In the novel To Kill A Mockingbird, the coming of age and the loss of childhood is an important theme that the author Harper Lee points using two characters. She used the characters Scout and her brother, Jem. Both of the characters face coming of age with the awareness that the games they played in the beginning, like making fun of Boo without knowing the pain they caused, no longer fit who they are now. Their belief that good always wins over evil no longer fits after they saw what happened at the trial.
Coming of age is the theme that is shown throughout this book. It basically draws a before and after picture when you put the pieces together. The quote “Bad language is a stage all children go through, and it dies with time when they learn they're not attracting attention with it.”(chapter 9) explains this theme. This explains a stage all kids go through, even now. You have to let the kids notice that you’re ignoring what they’re saying and stop it. As you can see throughout the book Scout uses harsh words in the beginning but it slowly fades away because Atticus let her. He didn’t get her in trouble, which is basically what she was looking for.
The quote in the last paragraph also goes for Jem. Jem didn’t really say mean words because he is older and slightly wiser than Scout. Jem is always the courageous father figure towards Scout. He teaches Scout great morals and shows her that he is brave. Like for example when Jem touched Boo Radley’s house. Scout was amazed that he touched a “monster” but then later finds out that that “monster” had saved her and Jem’s life. Jem has been taught the morals by Atticus and that’s why he is sort of mature. Atticus tries to teach Scout these morals but Jem explains it thoroughly.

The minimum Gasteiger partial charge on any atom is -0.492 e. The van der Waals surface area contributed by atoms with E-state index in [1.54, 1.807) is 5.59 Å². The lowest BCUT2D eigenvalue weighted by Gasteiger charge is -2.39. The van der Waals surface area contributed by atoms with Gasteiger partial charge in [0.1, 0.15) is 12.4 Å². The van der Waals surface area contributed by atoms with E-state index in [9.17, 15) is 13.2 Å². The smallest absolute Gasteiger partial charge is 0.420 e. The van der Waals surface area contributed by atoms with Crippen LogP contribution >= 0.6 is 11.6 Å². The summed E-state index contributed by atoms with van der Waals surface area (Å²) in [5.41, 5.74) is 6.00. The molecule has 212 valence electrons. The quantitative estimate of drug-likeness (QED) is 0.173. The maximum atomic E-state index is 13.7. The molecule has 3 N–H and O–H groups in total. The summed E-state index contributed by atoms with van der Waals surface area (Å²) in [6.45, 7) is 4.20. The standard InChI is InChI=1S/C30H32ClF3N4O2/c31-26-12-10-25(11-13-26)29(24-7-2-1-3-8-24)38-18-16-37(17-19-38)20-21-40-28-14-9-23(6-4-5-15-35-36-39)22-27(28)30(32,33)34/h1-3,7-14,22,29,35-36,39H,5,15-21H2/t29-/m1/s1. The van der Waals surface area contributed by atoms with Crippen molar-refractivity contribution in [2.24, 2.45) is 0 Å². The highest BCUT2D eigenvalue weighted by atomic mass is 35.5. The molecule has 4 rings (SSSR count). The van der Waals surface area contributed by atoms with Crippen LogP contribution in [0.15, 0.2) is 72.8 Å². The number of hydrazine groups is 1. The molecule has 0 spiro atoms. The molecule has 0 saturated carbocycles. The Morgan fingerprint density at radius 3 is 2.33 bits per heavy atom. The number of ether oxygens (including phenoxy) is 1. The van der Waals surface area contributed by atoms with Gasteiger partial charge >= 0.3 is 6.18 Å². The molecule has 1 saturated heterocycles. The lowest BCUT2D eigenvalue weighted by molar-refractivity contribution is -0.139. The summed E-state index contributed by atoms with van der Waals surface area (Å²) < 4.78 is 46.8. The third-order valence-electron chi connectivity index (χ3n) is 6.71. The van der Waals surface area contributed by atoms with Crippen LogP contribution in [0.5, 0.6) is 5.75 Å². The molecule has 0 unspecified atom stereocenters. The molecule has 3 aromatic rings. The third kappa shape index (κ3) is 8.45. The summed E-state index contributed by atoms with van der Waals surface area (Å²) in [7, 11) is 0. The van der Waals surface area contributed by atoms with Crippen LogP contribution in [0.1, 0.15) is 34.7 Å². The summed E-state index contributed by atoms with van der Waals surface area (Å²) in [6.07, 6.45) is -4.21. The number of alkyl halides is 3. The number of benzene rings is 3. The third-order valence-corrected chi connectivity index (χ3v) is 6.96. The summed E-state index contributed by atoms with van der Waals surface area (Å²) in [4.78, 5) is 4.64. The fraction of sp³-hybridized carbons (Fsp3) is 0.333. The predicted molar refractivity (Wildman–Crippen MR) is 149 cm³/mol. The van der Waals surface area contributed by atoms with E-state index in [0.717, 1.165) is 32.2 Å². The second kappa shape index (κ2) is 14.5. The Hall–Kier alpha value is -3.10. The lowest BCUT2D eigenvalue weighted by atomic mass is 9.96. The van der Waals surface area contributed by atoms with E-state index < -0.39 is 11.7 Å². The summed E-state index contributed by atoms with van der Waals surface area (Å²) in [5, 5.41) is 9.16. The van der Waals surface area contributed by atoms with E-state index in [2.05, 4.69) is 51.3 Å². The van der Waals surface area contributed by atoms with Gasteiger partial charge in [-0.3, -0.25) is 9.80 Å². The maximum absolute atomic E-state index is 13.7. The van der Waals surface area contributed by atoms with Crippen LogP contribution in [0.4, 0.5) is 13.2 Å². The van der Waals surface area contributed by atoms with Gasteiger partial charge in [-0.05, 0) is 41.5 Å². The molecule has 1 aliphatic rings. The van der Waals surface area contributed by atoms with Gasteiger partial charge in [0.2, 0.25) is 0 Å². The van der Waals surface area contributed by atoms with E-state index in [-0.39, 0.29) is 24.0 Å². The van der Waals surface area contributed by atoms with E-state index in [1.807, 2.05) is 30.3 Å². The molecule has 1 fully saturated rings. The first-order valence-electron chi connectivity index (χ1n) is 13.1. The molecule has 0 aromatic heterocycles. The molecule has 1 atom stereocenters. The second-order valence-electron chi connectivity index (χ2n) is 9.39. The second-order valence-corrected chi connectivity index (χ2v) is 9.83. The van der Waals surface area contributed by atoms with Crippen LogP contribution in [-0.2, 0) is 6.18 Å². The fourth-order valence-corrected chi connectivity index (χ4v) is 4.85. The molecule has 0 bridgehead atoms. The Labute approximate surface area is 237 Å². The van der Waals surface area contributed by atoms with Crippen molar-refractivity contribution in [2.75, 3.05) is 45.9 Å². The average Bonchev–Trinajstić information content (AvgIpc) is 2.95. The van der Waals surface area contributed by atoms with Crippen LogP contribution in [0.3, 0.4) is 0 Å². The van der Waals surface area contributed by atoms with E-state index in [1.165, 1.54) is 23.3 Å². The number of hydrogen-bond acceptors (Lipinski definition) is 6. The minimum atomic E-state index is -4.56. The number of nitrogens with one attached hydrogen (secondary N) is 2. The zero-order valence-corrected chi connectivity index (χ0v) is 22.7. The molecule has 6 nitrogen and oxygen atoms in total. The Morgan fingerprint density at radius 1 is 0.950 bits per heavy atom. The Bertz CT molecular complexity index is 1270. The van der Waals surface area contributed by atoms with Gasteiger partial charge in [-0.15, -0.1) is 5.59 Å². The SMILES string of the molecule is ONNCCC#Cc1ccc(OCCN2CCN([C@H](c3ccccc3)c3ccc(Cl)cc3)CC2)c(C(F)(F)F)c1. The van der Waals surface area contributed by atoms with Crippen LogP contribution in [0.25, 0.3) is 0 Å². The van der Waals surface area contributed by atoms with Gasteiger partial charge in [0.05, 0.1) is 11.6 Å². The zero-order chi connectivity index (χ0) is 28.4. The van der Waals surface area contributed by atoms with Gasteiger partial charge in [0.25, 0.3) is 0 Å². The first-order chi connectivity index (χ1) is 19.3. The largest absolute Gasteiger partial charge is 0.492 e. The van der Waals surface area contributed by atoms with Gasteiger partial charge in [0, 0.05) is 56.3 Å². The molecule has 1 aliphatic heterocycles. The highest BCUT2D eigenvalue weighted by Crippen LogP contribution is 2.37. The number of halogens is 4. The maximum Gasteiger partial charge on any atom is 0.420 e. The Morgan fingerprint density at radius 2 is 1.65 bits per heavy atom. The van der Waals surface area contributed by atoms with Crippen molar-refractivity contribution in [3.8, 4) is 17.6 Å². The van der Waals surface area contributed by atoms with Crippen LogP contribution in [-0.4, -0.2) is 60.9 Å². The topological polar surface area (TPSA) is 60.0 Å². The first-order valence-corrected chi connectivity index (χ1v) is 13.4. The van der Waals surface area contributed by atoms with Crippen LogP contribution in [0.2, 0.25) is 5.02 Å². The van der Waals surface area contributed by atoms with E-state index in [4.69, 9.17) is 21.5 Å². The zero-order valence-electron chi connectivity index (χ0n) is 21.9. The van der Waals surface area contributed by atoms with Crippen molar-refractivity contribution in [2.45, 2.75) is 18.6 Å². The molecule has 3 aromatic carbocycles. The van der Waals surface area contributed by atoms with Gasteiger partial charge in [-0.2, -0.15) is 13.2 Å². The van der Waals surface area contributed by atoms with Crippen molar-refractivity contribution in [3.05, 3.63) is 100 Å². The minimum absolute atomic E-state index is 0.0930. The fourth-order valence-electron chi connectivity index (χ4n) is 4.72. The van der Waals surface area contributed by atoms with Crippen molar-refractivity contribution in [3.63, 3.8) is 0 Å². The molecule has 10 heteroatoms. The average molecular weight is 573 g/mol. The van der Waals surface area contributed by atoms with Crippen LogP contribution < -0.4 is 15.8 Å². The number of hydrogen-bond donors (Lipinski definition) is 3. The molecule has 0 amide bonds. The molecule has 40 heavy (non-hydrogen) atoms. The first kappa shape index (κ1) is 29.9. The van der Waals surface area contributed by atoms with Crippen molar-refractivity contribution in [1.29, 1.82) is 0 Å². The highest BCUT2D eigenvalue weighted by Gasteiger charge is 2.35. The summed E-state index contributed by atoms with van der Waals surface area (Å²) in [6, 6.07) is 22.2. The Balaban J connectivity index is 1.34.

Another quote that explains the theme is a quote that Atticus says. “I wanted you to see what real courage is, instead of getting the idea that courage is a man with a gun in his hand. It's when you know you're licked before you...
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